WOUND (O. Eng. awnJ, connected with a Teutonic verb, meaning to strive, fight, suffer, seen in O. Eng. vrinnan, whence Eng. " win ") , a solution in the continuity of the soft parts of the body. Contused wounds, or bruises, are injuries to the cellular tissues in which the skin is not broken. In parts where the tissues are lax the signs of swelling and discoloration are more noticeable than in the tenser tissues. The discoloration is caused by haemorrhage into the tissues (ecchymosis), and passes from dark purple through green to yellow before it disappears. If a considerable amount of blood is poured forth into the injured tissues it is termed a haematoma. The treatment of a bruise consists in the application of cold lotion, preferably an evaporating spirit-lotion, to limit the subcutaneous bleeding. The haemorrhage usually becomes absorbed of its own accord even in haematomata, but should suppuration threaten an incision must be made and the cavity aseptically evacuated.
Open wounds are divided into incised, lacerated, punctured and gunshot wounds. Incised wounds are made by any sharp instrument and have their edges evenly cut. In these wounds there is usually free haemorrhage, as the vessels are cleanly divided. Lacerated wounds are those in which the edges of the wound are torn irregularly. Such injuries occur frequently from accidents with machinery or blunt instruments, or from bites by animals. The haemorrhage is less than from incised wounds, and the edges may be bruised. Punctured wounds are those in which the depth is greater than the external opening. They are generally produced by sharp-pointed instruments. The chief danger arises from puncture of large bloodvessels, or injury to important structures such as occur in the thorax and abdomen. It is also difficult to keep such wounds surgically clean and to obtain apposition of their deeper parts, and septic germs are often carried in with. the instrument.
The treatment of incised wounds is to arrest the bleeding (see HAEMORRHAGE)., cleanse the wound and its surroundings, removing all foreign bodies (splinters, glass, etc.), and obtain apposition of the cut surfaces. This is usually done by means of sutures or stitches of silk, catgut, silkwormgut or silver wire. If the wound can be rendered aseptic, incised wounds usually heal by first intention. In lacerated wounds there is danger of suppuration, sloughing, erysipelas or tetanus. These wounds do not heal by first intention, and there is consequently considerable scarring. The exact amount of time occupied in the repair depends upon the presence or not of septic material, as lacerated wounds are very difficult to cleanse properly. Carbolic acid lotion should be used for cleansing, while torn or ragged portions should be cut away and provision made for free drainage. It is not always possible to apply sutures at first, but the wound may be packed with iodoform gauze, and later, when a clean granulating surface has been obtained, skin-grafting may be required. In extensive lacerated wounds, where the flesh has been stripped from the bones, where there is spreading gangrene, or in such wounds in conjunction with comminuted fractures or with severe sepsis supervening, amputation of a limb may be called for. Punctured wounds should be syringed with carbolic lotion, and all splinters and foreign bodies removed- The location of needles is rendered comparatively easy by the use of the Rontgen rays; the wound can then be packed with gauze and drained. If a large vesselshould have been injured, the wound may have to be laid open and the bleeding vessel secured. Should paralysis indicate that a large nerve has been divided, the wound must also be laid open in order to suture the injured structure.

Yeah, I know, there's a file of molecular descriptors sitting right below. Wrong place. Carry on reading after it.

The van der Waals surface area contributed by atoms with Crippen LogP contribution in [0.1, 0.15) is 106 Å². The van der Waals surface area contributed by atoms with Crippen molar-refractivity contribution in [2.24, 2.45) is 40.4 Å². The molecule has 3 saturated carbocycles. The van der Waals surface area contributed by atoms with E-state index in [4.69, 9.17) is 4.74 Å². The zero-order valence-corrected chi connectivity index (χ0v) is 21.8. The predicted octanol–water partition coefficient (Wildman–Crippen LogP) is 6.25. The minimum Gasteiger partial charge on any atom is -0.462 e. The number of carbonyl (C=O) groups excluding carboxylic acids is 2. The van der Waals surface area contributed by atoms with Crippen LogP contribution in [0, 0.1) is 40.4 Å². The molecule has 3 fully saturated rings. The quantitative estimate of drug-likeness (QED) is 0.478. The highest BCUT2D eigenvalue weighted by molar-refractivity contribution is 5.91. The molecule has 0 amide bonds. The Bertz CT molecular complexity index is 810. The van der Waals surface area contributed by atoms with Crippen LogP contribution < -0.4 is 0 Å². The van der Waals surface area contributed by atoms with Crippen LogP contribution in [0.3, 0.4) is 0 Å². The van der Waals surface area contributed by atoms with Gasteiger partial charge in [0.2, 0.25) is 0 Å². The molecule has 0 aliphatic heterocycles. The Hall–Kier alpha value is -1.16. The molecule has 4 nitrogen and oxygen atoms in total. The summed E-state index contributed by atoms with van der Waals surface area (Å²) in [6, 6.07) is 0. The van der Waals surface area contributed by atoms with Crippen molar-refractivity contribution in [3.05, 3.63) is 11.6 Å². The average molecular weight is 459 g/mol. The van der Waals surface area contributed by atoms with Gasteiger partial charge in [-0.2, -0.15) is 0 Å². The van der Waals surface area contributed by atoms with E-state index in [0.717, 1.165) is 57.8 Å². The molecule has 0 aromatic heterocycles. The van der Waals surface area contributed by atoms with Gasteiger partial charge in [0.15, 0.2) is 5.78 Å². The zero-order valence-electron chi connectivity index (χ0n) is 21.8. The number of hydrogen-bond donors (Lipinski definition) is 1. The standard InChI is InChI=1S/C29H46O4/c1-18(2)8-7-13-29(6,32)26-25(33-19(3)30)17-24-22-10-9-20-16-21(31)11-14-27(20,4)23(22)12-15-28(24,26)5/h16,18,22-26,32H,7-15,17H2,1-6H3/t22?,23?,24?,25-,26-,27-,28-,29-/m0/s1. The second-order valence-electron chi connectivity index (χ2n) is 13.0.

It is only possible here to mention some of the special characteristics of gunshot wounds. In the modern small-bore rifle ( LeeMetford, Mauser) the aperture of entry is small and the aperture of exit larger and more slit-like. There is usually but little haemorrhage. Should no large vessel be torn, and should no portion of septic clothing be carried in, the wound may heal by first intention. Such bullets may be said to disable without killing. They may drill a clean hole in a bone without a fracture, but sometimes there is much splintering. Abdominal wounds may be so small that the intestine may be penetrated and adhesions of neighbouring coils of intestine cover the aperture. Martini-Henry bullets make larger apertures, while soft-nosed or " dum-dum " bullets spread out as soon as the bullet strikes, causing great mutilation and destruction of the tissues. Shell wounds cause extensive lacerations. Small shot may inflict serious injury should one of the pellets enter the eye. In gunshot wounds at short distance the skin may be blackened owing to the particles of carbon lodging in it. The chief dangers of gunshot wounds are haemorrhage, shock and the carrying in of septic material or clothing into the wound.
Note - this article incorporates content from Encyclopaedia Britannica, Eleventh Edition, (1910-1911)